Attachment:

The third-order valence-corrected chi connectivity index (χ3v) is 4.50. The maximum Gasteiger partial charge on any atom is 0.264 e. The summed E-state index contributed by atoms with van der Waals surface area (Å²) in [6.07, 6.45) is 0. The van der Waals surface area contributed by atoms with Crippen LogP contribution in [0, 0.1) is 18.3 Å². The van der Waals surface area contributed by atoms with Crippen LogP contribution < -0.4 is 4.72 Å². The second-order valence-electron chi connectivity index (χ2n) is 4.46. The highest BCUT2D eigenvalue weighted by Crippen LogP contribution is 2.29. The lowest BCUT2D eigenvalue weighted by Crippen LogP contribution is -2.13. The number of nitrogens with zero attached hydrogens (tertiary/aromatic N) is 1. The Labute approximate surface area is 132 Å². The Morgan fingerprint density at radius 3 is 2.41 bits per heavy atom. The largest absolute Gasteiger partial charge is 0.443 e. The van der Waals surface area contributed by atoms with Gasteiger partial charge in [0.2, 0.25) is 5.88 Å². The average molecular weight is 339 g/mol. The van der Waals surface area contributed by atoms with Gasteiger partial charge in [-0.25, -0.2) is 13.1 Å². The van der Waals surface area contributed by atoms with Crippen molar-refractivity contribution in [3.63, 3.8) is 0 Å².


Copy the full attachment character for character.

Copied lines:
The third-order valence-corrected chi connectivity index (χ3v) is 4.50. The maximum Gasteiger partial charge on any atom is 0.264 e. The summed E-state index contributed by atoms with van der Waals surface area (Å²) in [6.07, 6.45) is 0. The van der Waals surface area contributed by atoms with Crippen LogP contribution in [0, 0.1) is 18.3 Å². The van der Waals surface area contributed by atoms with Crippen LogP contribution < -0.4 is 4.72 Å². The second-order valence-electron chi connectivity index (χ2n) is 4.46. The highest BCUT2D eigenvalue weighted by Crippen LogP contribution is 2.29. The lowest BCUT2D eigenvalue weighted by Crippen LogP contribution is -2.13. The number of nitrogens with zero attached hydrogens (tertiary/aromatic N) is 1. The Labute approximate surface area is 132 Å². The Morgan fingerprint density at radius 3 is 2.41 bits per heavy atom. The largest absolute Gasteiger partial charge is 0.443 e. The van der Waals surface area contributed by atoms with Gasteiger partial charge in [0.2, 0.25) is 5.88 Å². The average molecular weight is 339 g/mol. The van der Waals surface area contributed by atoms with Gasteiger partial charge in [-0.25, -0.2) is 13.1 Å². The van der Waals surface area contributed by atoms with Crippen molar-refractivity contribution in [3.63, 3.8) is 0 Å².